A lot of us are in the habit of taking our health for granted. Maybe we don’t feel like going to work on Monday morning, but we forget to be thankful for the fact that we are physically able to work and financially support ourselves and our families. Then one day, we become injured, ill or stricken with a disease and suddenly, we are taken aback because we can no longer work. Our whole life comes to a pause.
Many different types of injuries and illnesses prevent us from working, such as clinical depression, quadriplegia, congestive heart failure, traumatic brain injuries (TBI), advanced kidney disease and cancer. Then there are chronic conditions, such as Multiple Sclerosis (MS), bipolar disorder, and vision problems that can be mild at first, but advance until they become entirely disabling.
For example, a veteran could have developed Post Traumatic Stress Disorder (PTSD) after being shot by the enemy in combat. After receiving an honorable discharge, the veteran tries to rejoin civilian life. Upon being at his new job for a couple of weeks, his co-workers notice that he’s easily startled, that he’s always on edge and that he tends to have angry outbursts, which are getting more frequent.
While these signs of PTSD were infrequent at first, day-by-day they intensified to the point where the veteran was perceived as a danger to the environment, and he was let go. Unfortunately, his symptoms only worsened until one day he realized that he was incapable of working because of his PTSD. This veteran may become eligible for disability benefits, even though outwardly he seems fine, but he isn’t.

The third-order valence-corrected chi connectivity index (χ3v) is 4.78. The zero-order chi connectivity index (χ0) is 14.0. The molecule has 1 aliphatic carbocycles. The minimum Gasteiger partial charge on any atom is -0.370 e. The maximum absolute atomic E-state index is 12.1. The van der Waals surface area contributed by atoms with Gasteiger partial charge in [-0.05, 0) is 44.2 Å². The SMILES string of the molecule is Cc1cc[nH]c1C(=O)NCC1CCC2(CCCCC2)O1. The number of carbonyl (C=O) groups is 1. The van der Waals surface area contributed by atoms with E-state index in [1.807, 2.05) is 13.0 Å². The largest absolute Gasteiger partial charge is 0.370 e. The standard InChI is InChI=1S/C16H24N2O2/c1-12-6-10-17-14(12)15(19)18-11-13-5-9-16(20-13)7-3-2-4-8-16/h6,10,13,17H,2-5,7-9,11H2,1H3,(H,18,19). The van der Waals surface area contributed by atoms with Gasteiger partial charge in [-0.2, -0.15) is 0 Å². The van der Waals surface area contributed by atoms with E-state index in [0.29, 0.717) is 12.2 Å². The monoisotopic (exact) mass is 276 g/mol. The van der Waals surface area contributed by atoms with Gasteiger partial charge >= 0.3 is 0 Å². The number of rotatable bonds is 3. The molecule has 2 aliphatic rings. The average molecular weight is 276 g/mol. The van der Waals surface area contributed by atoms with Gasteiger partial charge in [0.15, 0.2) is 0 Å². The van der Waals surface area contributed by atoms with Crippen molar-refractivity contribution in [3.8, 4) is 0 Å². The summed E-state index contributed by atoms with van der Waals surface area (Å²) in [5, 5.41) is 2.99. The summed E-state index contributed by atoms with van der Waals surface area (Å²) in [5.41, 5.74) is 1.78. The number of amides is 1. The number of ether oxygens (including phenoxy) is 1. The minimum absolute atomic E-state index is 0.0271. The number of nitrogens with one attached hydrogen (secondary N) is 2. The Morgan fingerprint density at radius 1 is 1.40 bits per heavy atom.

Qualifying for Social Security Disability
The Social Security Disability Program is administered by the Social Security Administration and funded by Social Security taxes, which are taken out of workers’ paychecks. Since SSD is a government program, it has strict eligibility requirements. In order for someone to qualify for disability benefits, they must meet the following criteria:
- They must have a mental or physical disability.
- The disability must prevent the person from engaging in meaningful work.
- The disabling condition must be expected to last for one year or longer, or result in death.
- They must have worked long enough and paid enough Social Security taxes.
Suppose you apply for Social Security Disability benefits. Before the SSA decides if you are disabled, it will ask the following questions: Are you currently working? Is your impairment severe? Can you engage in lighter, easier or modified work? Is your disability on the Listing of Impairments? Can you do any type of work you did in the past? The answers to these questions will impact the agency’s decision about your application.
Do you wish to apply for disability benefits? For professional legal advice and guidance, contact our firm to meet with a Dallas Social Security Disability lawyer.